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ARRL Letter


The ARRL Letter
Vol. 21, No. 08
February 22, 2002


* +ARRL again challenges FCC on Part 15 authority
* +Incumbent Virginia SM wins in high-profile race
* +New York high schoolers quiz astronaut
* +ARISS says the days of "NOCALL" are numbered
* +San Diego SM praises amateurs' quick wildfire response
* +Tennessee the latest to consider amateur antenna bills
* +FCC redesigns Amateur Service Web site
*  ARRL announces on-line "Contest Soapbox"
*  Solar Update
     This weekend on the radio
     Amateur Radio Emergency Communications course registration
     Bursch and Walz complete space walk
     Call for papers issued for ARRL/TAPR Digital Communications Conference
     Olympic special event redux

+Available on ARRL Audio News



The ARRL again has challenged the limits of the FCC's authority to permit
unlicensed operation of radio devices that may interfere with licensed
services. Opening another front in its campaign, the League has filed a
Petition for Reconsideration in response to an FCC Report & Order to allow
fixed point-to-point transmitters in the 24.05 to 24.25 GHz band to operate
at field strengths 10 times the level currently permitted under Part 15. The
ARRL has asked the FCC to reconsider and reverse a portion of its Order that
addresses the FCC's jurisdiction to authorize unlicensed operation of RF
devices that pose significant interference potential to licensed services.

"The Commission has expanded the concept of unlicensed devices far beyond
what its original concept allowed," the ARRL argues, "and far beyond what is
permissible pursuant to Section 301" of the Communications Act of 1934.
Amateur Radio is primary at 24.0 to 24.05 GHz and secondary on the rest of
the band. The AO-40 satellite includes beacon, digital and analog
transmitters in the vicinity of 24.048 GHz.

The ARRL recently raised similar arguments to combat a proposal by SAVI
Technology--in ET Docket 01-278 and RM-9375 and RM-10051--to permit
unlicensed RF identification tags to operate as unlicensed Part 15 devices
between 425 and 435 MHz. In that case, the ARRL said the FCC lacks authority
to permit the RFIDs to operate under Part 15 at the proposed field strengths
and duty cycles.

In the 24-GHz proceeding, the FCC first proposed permitting the Part 15
devices at the elevated field strengths in 1998, in response to a Petition
for Rule Making from Sierra Digital Communications Inc. The FCC released its
Order in the three-year-old proceeding, ET Docket 98-156, on December 11.

In its Order, the FCC took issue with ARRL's assertion that the FCC should
acknowledge that Part 15 devices are only allowed under the Communications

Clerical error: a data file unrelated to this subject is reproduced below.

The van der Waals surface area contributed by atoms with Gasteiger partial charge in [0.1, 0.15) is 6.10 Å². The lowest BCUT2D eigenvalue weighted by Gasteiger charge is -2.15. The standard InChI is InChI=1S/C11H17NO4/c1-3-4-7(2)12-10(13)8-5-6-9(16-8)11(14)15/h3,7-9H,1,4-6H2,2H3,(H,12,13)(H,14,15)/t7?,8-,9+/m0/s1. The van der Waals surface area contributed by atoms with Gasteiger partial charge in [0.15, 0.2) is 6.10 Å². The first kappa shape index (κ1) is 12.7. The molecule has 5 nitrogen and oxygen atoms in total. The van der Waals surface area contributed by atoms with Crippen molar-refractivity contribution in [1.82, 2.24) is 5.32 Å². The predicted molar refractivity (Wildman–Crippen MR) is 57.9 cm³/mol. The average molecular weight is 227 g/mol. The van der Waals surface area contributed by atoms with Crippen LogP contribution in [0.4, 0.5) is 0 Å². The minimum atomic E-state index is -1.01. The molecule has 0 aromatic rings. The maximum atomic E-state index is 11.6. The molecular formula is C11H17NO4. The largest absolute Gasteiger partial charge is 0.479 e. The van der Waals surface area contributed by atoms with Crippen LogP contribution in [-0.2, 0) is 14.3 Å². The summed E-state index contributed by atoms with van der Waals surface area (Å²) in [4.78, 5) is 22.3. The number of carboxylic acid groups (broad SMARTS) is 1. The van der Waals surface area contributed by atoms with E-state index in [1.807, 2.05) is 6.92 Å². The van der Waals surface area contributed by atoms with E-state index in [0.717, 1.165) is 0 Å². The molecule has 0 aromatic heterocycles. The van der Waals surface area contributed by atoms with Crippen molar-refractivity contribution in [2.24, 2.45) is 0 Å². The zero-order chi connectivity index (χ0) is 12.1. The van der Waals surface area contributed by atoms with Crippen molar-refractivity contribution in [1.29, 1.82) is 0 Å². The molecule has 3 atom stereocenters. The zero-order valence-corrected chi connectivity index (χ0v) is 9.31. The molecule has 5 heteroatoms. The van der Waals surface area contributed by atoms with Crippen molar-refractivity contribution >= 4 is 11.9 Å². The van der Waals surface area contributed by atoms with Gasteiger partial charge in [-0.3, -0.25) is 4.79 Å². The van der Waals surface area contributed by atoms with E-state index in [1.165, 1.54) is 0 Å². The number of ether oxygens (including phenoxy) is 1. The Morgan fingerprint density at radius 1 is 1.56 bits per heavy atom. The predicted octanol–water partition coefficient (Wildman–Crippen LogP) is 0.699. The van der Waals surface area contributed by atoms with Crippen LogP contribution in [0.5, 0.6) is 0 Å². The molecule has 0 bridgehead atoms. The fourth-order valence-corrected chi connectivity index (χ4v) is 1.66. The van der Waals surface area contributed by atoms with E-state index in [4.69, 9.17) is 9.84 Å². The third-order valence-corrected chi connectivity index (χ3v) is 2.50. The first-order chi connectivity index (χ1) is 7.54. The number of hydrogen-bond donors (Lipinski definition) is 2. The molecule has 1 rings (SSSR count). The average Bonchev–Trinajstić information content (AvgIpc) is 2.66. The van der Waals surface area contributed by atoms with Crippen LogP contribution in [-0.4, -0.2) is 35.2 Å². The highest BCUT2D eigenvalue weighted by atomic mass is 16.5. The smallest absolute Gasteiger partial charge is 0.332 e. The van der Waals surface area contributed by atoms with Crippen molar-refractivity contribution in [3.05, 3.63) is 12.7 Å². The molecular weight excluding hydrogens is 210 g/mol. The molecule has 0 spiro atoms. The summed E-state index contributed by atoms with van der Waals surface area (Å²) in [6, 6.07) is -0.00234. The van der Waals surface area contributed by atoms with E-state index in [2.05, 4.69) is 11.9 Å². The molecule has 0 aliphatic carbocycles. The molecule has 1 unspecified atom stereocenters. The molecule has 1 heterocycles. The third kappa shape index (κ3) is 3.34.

Act when they pose no interference potential to licensed services. Calling
the ARRL interpretation "overly conservative," the FCC said Part 15 rules
appropriately provide for unlicensed devices to "share spectrum with
licensed services" and provide adequate protection to licensed services if
interference does occur.

In its Petition for Reconsideration, filed February 13, the ARRL said the
issue is not whether the FCC has jurisdiction to enact reasonable
regulations concerning RF devices. "Rather," the League said, "it is whether
or not a device which has substantial interference potential to licensed
radio services must be licensed." The ARRL said the limit of the FCC's
jurisdiction to permit unlicensed operation of RF devices "is reached when
it is concluded that the operation of such devices has a substantial
interference potential to licensed services."

The FCC also had disagreed with ARRL that permitting Part 15 devices at the
higher field strengths--up to 2500 mV per meter--would increase the risk of
interference to amateur operations at 24.05 to 24.25 GHz. The Commission did
impose a requirement to use directional antennas. Part 15 field disturbance
sensors have operated in the band at 2500 mV/m field strengths "for years
with no adverse affects to other users in the band, including amateur
operations," the FCC added.

In its Petition for Reconsideration, the ARRL reiterated earlier comments
that the proposed power levels and antenna gain figures--33 dBi--were
"entirely inappropriate for Part 15 unlicensed facilities." The proposal is
tantamount to "a request that additional spectrum be allocated for fixed,
point-to-point microwave applications" such as those licensed routinely
under FCC's Part 101 rules, the League said.

The FCC "is incorrect in its assumption that it has unfettered jurisdiction"
to authorize unlicensed devices regardless of their interference potential,"
the ARRL concluded. It asked the FCC to make no changes in Part 15 and to
"review the rules adopted" by its Order "in view of the limits on its
jurisdiction" raised by the ARRL.


Incumbent Virginia Section Manager Carl A. Clements, W4CAC, has been elected
to a full term in his own right after beating back a challenge from former
Virginia SM Lynn Gahagan, AF4CD. The final tally was 976 to 779. In the
Pacific Section--the only other contested seat in the current SM election